Charles Leon Freeman v Commonwealth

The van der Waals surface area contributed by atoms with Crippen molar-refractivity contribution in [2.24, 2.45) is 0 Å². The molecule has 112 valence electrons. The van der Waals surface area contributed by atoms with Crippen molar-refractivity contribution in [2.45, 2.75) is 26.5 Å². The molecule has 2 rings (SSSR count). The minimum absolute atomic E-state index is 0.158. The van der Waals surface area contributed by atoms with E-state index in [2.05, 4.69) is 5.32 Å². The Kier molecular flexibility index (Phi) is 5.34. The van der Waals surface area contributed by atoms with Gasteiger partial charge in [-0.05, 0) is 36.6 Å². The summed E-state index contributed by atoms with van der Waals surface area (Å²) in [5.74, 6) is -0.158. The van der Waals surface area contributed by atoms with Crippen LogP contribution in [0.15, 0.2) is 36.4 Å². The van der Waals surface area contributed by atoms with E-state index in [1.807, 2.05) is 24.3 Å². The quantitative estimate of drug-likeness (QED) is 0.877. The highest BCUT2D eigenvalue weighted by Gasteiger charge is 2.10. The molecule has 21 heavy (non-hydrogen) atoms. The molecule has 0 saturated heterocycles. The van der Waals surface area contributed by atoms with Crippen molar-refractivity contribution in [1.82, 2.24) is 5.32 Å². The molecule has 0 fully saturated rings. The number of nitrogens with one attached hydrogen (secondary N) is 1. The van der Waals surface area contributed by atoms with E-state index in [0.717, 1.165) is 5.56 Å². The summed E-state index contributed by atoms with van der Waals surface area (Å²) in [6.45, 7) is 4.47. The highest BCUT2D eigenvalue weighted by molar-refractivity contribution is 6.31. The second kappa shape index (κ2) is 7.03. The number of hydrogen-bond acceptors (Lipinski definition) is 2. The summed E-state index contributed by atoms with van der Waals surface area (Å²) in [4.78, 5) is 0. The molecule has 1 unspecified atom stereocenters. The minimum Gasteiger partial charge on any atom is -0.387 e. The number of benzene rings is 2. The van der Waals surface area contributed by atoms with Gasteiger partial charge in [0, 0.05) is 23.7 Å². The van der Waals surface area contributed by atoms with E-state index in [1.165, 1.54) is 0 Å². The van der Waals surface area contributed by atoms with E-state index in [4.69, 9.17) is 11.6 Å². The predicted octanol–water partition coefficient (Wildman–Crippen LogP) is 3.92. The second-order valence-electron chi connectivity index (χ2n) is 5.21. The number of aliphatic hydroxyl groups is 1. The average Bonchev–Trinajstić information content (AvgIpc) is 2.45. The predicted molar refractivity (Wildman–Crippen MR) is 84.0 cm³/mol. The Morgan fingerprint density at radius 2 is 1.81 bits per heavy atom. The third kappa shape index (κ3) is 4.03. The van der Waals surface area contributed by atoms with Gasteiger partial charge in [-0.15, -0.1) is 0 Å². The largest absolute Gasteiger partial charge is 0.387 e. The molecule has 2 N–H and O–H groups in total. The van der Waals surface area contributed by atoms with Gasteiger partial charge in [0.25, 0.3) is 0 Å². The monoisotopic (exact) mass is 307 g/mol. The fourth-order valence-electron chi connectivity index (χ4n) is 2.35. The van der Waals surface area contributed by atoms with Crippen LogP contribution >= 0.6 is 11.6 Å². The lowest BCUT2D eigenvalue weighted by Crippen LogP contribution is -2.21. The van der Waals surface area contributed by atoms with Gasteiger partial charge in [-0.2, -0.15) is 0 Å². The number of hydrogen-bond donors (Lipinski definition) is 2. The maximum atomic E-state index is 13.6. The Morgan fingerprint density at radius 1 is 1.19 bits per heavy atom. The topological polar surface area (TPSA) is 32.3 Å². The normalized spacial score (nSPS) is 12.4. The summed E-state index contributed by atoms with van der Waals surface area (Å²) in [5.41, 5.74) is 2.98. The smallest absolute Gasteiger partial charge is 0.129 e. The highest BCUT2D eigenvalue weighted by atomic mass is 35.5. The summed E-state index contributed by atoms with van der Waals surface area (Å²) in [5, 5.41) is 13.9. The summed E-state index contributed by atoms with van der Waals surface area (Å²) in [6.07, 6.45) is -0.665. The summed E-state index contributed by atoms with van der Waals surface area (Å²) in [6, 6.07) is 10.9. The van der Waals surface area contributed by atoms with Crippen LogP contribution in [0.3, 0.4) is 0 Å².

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COURT OF APPEALS OF VIRGINIA Present: Judges Coleman, Willis and Bray Argued at Norfolk, Virginia CHARLES LEON FREEMAN v. Record No. 2244-93-1 COMMONWEALTH OF VIRGINIA OPINION BY JUDGE SAM W. COLEMAN III AUGUST 15, 1995 FROM THE CIRCUIT COURT OF THE CITY OF SUFFOLK Westbrook J. Parker, Judge Timothy E. Miller, Public Defender (Lori B. Galbraith; Office of the Public Defender, on brief), for appellant. Robert B. Condon, Assistant Attorney General (James S. Gilmore, III, Attorney General, on brief), for appellee. Charles Leon Freeman appeals his conviction for driving after having been adjudged an habitual offender. He contends the trial court erred by denying his motion to suppress evidence obtained from an allegedly illegal stop of his vehicle in violation of the Fourth Amendment. At approximately 9:30 a.m. on a Sunday morning, Officer A.P. Bremer, Jr., observed a car being driven in the center lane of three eastbound traffic lanes at speeds of ten to fifteen miles per hour less than the posted fifty-five miles-per-hour speed limit. Officer Bremer followed the car for two miles, during which time he saw the car weave three to four times within its lane of travel. On two occasions, other cars passed the car in the right lane. On these facts and from Officer Bremer's experience, he suspected the driver to be under the influence of intoxicants. Officer Bremer turned on his emergency lights but received no response from the driver. When Officer Bremer turned on his siren, the driver immediately pulled his vehicle over and stopped. Charles Freeman, the appellant, was driving the car. When Officer Bremer asked to see Freeman's driver's license, Freeman stated that he did not have one. that Freeman was an habitual offender. A DMV check indicated Bremer arrested Freeman for driving after having been declared an habitual offender. At trial, Officer Bremer testified that the normal speed for cars travelling on the section of the six-lane highway where he observed Freeman is fifty-five miles per hour. Bremer testified that from his past experience as a police officer, a car that is being driven slower than the normal speed, particularly when the car is not travelling in the far right lane and is being passed on the right by other vehicles, indicates that the driver "possibly" is under the influence of alcohol. Officer Bremer testified that the slow speed of Freeman's vehicle in the center of three eastbound lanes and the fact that vehicles were passing Freeman on the right first focused the officer's attention on Freeman. Bremer stated: I noticed the car was running between forty and forty-five miles an hour and had some indication of weaving. Not over the line, but just going from the right to the left, towards the yellow lines on both sides of the road in the center lane. And through my past experience when a car sometimes is driving slower than the normal flow of traffic it indicates possibly the operator could be -2- under the influence of alcohol. On appeal "the burden is on the [appellant] to show that the trial court's denial of his suppression motion constituted reversible error." DePriest v. Commonwealth, 4 Va. App. 577, 583, 359 S.E.2d 540, 544 (1987), cert. denied, 488 U.S. 985 (1988). The trial court's suppression ruling will not be disturbed unless plainly wrong or without evidence to support it. Greene v. Commonwealth, 17 Va. App. 606, 608, 440 S.E.2d 138, 139 (1994). A police officer may stop the driver or occupants of an automobile for investigatory purposes if the officer has "a reasonable articulable suspicion, based upon objective facts, that the individual is involved in criminal activity." Jacques v. Commonwealth, 12 Va. App. 591, 593, 405 S.E.2d 630, 631 (1991) (quoting Leeth v. Commonwealth, 223 Va. 335, 340, 288 S.E.2d 475, 478 (1982) (citations omitted)). To determine whether an officer has articulated a reasonable basis to suspect criminal activity, a court must consider the totality of the circumstances, including the officer's knowledge, training, and experience. Murphy v. Commonwealth, 9 Va. App. 139, 144, 384 S.E.2d 125, 128 (1989). "[A] trained law enforcement officer may [be able to] identify criminal behavior which would appear innocent to an untrained observer." Taylor v. Commonwealth, 6 Va. App. 384, 388, 369 S.E.2d 423, 425 (1988). Other jurisdictions have considered whether similar -3- circumstances give rise to a reasonable suspicion that a driver is intoxicated and have held that weaving within a traffic lane or travelling at an inordinately slow rate of speed under the circumstances is sufficient to justify an investigatory stop. State v. Malaney, 871 S.W.2d 634, 637 (Mo. App. 1994) (weaving within the lane); State v. Aubin, 397 S.E.2d 653 (N.C. App. 1990) cert. denied, 502 U.S. 842 (1991) (slowing of speed and weaving within the lane); People v. Loweks, 481 N.E.2d 1086, 1087 (Ill. App. 1985) (weaving within lane); State v. Ratliff, 728 P.2d 896, 898 (Ore. App. 1986), aff'd, 744 P.2d 247 (1987) (proceeding at least ten miles per hour below speed limit may be indication of driving under the influence); Sell v. State, 496 N.E.2d 799, 800 (Ind. App. 1986) (finding sufficient basis for a stop where a driver was moving fifteen to twenty miles per hour below the speed limit for two to three minutes). Based on the totality of the circumstances, the trial court found that Officer Bremer had a reasonable suspicion that the driver of the car was intoxicated and that Bremer was justified in stopping the vehicle to investigate his suspicions. The circumstances that provided justification for the officer's actions included Bremer's observations of similar conduct over his twenty-one years of experience, his familiarity with the traffic patterns of the area on a Sunday morning, Freeman's slow speed in the center lane of a six-lane highway, and his weaving within the lane of travel. Driving at a slow rate of speed so as -4- to impede traffic constitutes a traffic violation, Code ยง 46.2-877, and weaving within a lane of traffic, depending on the circumstances, may reasonably indicate to an officer that the driver is impaired. Accordingly, the trial court did not err in denying Freeman's motion to suppress the evidence obtained as a result of the stop. Affirmed. -5-